Catching the Leprechaun: Company Liability and the Case for a Benefit Test in Organic Attribution
30 Pages Posted: 11 Apr 2010 Last revised: 21 Feb 2012
Date Written: April 16, 2010
This article proposes a benefit test to form part of the organic theory of attribution, which is used by the courts to determine when a natural person acts “as” the company. The concept of “scope of authority” is marred by considerations of subjectivity and relativism such that rules of attribution are applied inconsistently because the exact limits of corporate actions are subject to flexible interpretation of rules the application of which can be manipulated, permitting the corporate vehicle to be engineered for the successful pursuit of corporate dishonesty. The struggles of the law to deal with this issue were demonstrated by the five judgments and split decision of the House of Lords in Moore Stephens v Stone Rolls Ltd  UKHL 39. The benefit test relies on the actual or intended receipt of benefits derived from a particular act rather than applying formalist legal rules to determine whether an act is intra vires; an unproductive exercise given the willingness of the courts to attribute to the company acts of dishonesty outside actual authority such as fraud under both the organic and agency theory. Thus, the company can be attributed with an act where it is the destination of and not the medium for benefits derived from the act performed by its “mind and will”. Insolvency alters the application of organic attribution because the fiduciary duties of directors owed to the company become creditor regarding, and thus an act causing a benefit in solvency may be against the interests of creditors in insolvency thus breaching fiduciary duties to the company and altering the perception of whether an act benefits the company.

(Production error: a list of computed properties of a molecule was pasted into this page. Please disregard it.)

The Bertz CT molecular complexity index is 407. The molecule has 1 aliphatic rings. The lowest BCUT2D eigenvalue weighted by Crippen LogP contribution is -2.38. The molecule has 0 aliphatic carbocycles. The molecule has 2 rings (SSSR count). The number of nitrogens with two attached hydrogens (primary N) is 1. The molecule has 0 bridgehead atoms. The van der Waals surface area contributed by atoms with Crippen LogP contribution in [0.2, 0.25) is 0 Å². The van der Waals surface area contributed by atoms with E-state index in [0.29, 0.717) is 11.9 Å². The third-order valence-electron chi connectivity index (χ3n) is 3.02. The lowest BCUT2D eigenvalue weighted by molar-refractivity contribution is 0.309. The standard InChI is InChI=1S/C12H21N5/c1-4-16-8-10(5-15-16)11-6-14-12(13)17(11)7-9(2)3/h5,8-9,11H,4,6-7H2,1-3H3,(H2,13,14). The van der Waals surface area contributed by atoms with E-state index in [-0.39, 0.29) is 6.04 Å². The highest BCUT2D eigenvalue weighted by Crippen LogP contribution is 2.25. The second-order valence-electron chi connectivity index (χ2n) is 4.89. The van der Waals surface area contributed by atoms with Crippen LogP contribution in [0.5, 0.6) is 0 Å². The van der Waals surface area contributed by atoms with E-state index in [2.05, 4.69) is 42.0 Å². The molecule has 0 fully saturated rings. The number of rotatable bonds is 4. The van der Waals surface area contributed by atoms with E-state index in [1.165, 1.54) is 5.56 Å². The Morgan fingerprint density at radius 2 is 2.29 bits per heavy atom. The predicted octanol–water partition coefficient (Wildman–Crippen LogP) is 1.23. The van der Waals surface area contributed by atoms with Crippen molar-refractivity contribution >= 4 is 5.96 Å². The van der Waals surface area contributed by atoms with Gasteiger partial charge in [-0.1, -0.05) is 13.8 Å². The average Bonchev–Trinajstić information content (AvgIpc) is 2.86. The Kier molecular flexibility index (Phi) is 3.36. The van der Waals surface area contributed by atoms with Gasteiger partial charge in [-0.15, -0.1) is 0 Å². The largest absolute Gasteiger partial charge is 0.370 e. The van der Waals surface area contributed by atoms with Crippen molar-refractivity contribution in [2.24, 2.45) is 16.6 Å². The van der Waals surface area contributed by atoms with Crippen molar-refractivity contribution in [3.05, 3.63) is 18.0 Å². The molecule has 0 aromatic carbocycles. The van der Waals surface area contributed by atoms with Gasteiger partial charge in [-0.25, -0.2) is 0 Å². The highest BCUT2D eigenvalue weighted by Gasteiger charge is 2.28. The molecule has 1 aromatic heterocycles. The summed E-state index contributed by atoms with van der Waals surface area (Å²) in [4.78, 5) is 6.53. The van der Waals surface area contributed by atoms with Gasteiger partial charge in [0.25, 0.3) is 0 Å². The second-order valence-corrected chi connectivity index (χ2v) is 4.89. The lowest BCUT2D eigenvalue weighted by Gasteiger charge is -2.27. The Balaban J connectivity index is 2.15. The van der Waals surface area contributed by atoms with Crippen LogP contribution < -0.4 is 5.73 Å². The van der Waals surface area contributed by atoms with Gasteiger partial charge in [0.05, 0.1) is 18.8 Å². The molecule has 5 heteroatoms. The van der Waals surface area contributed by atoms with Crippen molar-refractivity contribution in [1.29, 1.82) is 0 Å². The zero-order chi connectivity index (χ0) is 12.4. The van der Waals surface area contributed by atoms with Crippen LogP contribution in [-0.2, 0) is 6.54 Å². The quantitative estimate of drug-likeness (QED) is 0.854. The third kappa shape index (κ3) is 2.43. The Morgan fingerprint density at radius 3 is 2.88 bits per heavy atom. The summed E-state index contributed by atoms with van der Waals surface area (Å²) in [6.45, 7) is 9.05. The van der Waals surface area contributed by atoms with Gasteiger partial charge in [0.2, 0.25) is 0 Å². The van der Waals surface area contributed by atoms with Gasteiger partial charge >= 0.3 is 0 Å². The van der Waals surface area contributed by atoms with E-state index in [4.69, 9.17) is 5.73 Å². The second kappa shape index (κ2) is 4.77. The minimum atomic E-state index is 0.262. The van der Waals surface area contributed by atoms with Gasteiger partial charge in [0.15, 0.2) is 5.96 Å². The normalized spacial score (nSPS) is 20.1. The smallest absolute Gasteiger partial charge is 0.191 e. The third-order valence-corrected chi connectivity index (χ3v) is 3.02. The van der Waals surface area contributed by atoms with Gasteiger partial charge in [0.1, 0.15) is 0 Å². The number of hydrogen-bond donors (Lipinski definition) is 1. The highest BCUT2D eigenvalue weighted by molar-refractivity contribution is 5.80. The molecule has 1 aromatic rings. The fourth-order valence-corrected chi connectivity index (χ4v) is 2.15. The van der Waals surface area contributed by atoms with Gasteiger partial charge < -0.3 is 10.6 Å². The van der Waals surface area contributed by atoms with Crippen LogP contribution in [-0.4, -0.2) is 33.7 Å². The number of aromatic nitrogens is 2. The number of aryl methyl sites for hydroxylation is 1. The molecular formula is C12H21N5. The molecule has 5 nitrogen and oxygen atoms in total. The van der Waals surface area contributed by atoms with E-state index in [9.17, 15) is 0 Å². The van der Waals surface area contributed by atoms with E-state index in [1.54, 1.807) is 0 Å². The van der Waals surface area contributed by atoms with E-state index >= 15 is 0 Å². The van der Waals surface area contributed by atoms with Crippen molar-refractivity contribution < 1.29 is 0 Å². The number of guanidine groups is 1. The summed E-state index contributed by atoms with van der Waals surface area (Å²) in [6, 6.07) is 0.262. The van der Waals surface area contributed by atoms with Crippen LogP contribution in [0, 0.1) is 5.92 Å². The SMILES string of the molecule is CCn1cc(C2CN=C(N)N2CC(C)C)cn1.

Keywords: Corporate liability, attribution, organic theory, agency, vicarious liability, insolvency, fidicary duties, directors
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